Cullite to Camper is Brutally BeautifulDay 6 on the West Coast Trail is another short, yet brutally challenging day hiking between Cullite Cove and Camper Bay. The ladders and mud sections are numerous as you snake your way through the thick rainforest. It is sometimes funny and sometimes worrying to see hikers coming toward you with a look agony and determination. A very fit person will find the trail difficult.

  • West Coast Trail ProCullite Cove is wonderful to wake up to
  • West Coast Trail ProJump into the Pacific steps from your tent
  • West Coast Trail ProExplore up the lovely shore of Cullite Creek
  • West Coast Trail ProJump in Cullite Creek before a hard day hiking
  • West Coast Trail ProLadders & hard rainforest hiking are rewarding
  • West Coast Trail ProLots of fun natural bridges & crossings
  • West Coast Trail ProBrutalized rainforest is entertaining to hike
  • West Coast Trail ProThe toughest hiking is soon behind you
  • West Coast Trail ConBrutally challenging rainforest hiking
  • West Coast Trail ConCamper Bay is always packed with hikers

Hike the West Coast Trail

  Shipwreck on the West Coast TrailPrologue Shipwreck on the West Coast Trail1: The West Coast Trail Shipwreck on the West Coast Trail2: When to Hike & Fees Shipwreck on the West Coast Trail3: Trailheads Shipwreck on the West Coast Trail4: Getting There Shipwreck on the West Coast Trail5: Considerations Shipwreck on the West Coast Trail6: Campsites Shipwreck on the West Coast Trail7: Shipwrecks Shipwreck on the West Coast Trail8: Routes Hiking Route West Coast TrailDay 1 Pachena to Darling Hiking Route West Coast TrailDay 2 Darling to Tsusiat Hiking Route West Coast TrailDay 3 Tsusiat to Carmanah Hiking Route West Coast TrailDay 4 Carmanah to Walbran Hiking Route West Coast TrailDay 5 Walbran to Cullite Hiking Route West Coast TrailDay 6 Cullite to Camper Hiking Route West Coast TrailDay 7 Camper to Thrasher Michigan Creek at 12k Darling River at 14k Orange Juice Creek at 15k Tsocowis Creek at 16.5k Klanawa River at 23k Tsusiat Falls at 25k Cribs Creek at 42k Carmanah Creek at 46k Bonilla Creek at 48k Walbran Creek at 53k Cullite Cove at 58k Camper Bay at 62k Thrasher Cove at 70k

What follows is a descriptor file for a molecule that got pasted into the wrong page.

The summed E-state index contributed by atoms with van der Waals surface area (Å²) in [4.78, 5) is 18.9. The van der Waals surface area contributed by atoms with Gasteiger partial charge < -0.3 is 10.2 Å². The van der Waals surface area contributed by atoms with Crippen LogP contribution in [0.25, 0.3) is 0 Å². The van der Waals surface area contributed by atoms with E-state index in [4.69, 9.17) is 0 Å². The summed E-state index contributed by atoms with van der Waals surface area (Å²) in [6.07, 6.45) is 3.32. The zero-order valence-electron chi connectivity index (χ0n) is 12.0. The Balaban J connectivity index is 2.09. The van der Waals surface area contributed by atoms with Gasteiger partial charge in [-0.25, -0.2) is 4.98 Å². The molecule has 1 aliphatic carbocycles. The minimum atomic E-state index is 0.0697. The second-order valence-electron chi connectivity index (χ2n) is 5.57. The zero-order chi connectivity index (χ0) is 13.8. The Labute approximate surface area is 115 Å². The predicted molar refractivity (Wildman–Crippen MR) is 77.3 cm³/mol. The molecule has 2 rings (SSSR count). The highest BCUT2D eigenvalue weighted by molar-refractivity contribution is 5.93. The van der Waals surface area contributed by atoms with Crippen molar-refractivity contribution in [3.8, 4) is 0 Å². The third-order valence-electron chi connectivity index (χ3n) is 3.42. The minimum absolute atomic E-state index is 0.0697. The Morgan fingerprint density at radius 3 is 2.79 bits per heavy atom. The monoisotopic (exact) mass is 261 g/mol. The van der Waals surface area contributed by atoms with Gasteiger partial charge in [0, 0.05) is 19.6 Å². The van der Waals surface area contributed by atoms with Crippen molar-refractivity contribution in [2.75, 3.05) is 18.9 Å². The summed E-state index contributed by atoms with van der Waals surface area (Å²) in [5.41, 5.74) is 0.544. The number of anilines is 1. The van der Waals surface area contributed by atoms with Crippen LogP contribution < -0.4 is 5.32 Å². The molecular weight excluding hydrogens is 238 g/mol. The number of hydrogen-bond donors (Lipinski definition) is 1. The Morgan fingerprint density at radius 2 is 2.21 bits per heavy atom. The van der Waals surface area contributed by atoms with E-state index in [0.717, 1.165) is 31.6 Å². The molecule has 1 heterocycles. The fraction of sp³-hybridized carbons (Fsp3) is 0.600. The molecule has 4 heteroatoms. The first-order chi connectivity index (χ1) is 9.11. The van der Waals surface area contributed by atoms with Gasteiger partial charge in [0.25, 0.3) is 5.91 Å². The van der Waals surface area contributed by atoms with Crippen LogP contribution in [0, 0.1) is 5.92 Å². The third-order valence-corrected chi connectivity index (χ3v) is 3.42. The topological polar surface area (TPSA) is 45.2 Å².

An out of shape hiker must find the trail exhausting at every turn. Between Cullite Cove and Camper Bay you pass northbound hikers on their second or third day hiking, and the look they give you in passing reveals a hint of doubt that they can make it. Everybody knows that the trail from the Gordon River trailhead starts off extremely difficult, then gradually gets easier.

By the time you reach Walbran Creek at the 53 kilometre mark, you return to beach hiking and escape the maze of ladders and mud pits. One thing that is very endearing about the West Coast Trail is the alternating sections of beach hiking and forest hiking. You emerge from the forest, muddy, sweaty and sometimes bloody and find yourself on a stunning west coast beach. Wild and beautiful, with nobody for miles and the Pacific Ocean stretching beyond the horizon. Before long you will encounter a river or stream to dunk yourself into. Or better yet find one of many waterfalls along the West Coast Trail. There are a few big ones and dozens and dozens of smaller ones tumbling off of short cliffs. These ones require a trick to find because the thick forest tends to hide them back from the beach.